Fast Facts: Student Loans

January 22, 2013
/   Insights

The Financial Services Roundtable recently released another iteration of its Fast Facts, reliable, bullet-point research about issues facing the financial services industry. Topics span TARP, Dodd-Frank, insurance, lending, retirement savings and more.  Below are some updated Fast...

Cause and Effect: If you build it, will they come?

July 23, 2014
/   Spotlight

Many financial institutions assume that digital banking is lucrative because the most valuable customers happen to bank online. While there is certainly a correlation between online bankers and higher profitability, quantitative evidence suggests that...

Intuit 2020 Report: The Future of Financial Services

April 11, 2011
/   Insights

Today, Intuit released the latest edition of the Intuit 2020 report, Intuit 2020 Report: The Future of Financial Services, which identifies and examines four key trend areas that will  transform the financial services industry...

The Top 10 Trends in the Digital Banking Industry

December 18, 2013
/   Spotlight

2014 is rapidly approaching and as the year wraps, the Digital Insight team has pulled together the top 10 trends in the digital banking industry based on data and trends from studying financial institutions....

Small Business: Perception vs. Reality

November 21, 2012
/   Insights

In the most recent election cycle, like most others before it, the one sector of the economy that got the most attention was small business.  This is the future, we were told by every...

Industry Perception, Optical Delusion

January 14, 2013
/   Insights

In Washington, they talk a lot about ‘optics.’ This has nothing to do with regulatory scrutiny, or government mandates on eyeglasses. It has to do with perception—how something looks, the way a particular story...

Financial Literacy Month: How are you celebrating?

March 22, 2013
/   Insights

With April approaching, it’s almost time to kick off Financial Literacy Month! Strongly supported by the United States Congress and the Financial Literacy and Education Commission, Financial Literacy Month aims to promote the importance...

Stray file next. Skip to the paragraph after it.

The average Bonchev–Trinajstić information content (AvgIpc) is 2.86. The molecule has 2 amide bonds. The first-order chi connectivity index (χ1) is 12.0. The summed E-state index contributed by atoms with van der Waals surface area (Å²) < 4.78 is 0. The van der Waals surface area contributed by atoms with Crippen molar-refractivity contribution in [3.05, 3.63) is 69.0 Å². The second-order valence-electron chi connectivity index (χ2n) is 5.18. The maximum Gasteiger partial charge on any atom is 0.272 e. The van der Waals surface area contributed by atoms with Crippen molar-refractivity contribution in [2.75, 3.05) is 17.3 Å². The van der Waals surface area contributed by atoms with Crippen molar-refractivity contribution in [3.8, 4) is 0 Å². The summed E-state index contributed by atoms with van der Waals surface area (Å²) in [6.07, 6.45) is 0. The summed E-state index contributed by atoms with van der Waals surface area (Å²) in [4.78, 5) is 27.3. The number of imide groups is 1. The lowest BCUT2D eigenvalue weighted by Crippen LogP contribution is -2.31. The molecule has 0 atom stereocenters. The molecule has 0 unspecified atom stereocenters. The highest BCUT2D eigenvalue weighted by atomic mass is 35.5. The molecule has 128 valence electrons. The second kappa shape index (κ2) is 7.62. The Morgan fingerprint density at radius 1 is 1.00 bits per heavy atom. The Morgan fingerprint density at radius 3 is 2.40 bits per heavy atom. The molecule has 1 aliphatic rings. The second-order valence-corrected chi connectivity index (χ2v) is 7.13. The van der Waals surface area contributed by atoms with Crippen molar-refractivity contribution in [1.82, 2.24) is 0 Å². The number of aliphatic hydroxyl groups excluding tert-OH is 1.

Social Banking: Blessing or Curse?

August 1, 2012
/   Insights

While the topic of Facebook and banking has generated plenty of heat (though not necessarily a lot of light), the debate seems mostly focused on two broad issues: The much-maligned IPO, and the notion...

For everyone from lazy millennials in the suburbs to disadvantaged denizens in under-developed regions, this is a game-changer.

It almost seems inevitable. Just as the onset of online banking capabilities upended traditional industry practices, the slew of mobile banking apps now on the market, and the heavy adoption of those technologies by ‘millennials’ in particular, was bound to make even online banking look old-fashioned. Still, the emergence of mobile-first, or even mobile-only, banks is startling.

Of course, it’s not exactly a revolution. . .yet. Take the newest entry, BankMobile, which is actually a division of publicly held Customers Bancorp and the parent entity of Customers Bank. This is a traditional corporation in every sense of the term, with 14 branches/offices in three states and assets listed as $6.5 billion as of August, 2014.

However, BankMobile makes its own characteristics clear with a high level of attention-getting. It bills itself as the “first bank in the country to offer free checking and savings accounts without any fees, as well as a line of credit, access to over 55,000 surcharge free ATMs, and a higher savings rate than the top 4 banks in U.S.” That’s a potent lure in an environment where consumers and institutions routinely shell out billions in overdraft fees.

And then, of course, there’s the technology. It’s not in dispute that many aspects of life that previously took time now can be managed in seconds with a few clicks on the smartphone or tablet, yet it’s still a drag opening a bank account. Now it can be done with an image of the driver’s license, without setting foot in any branch.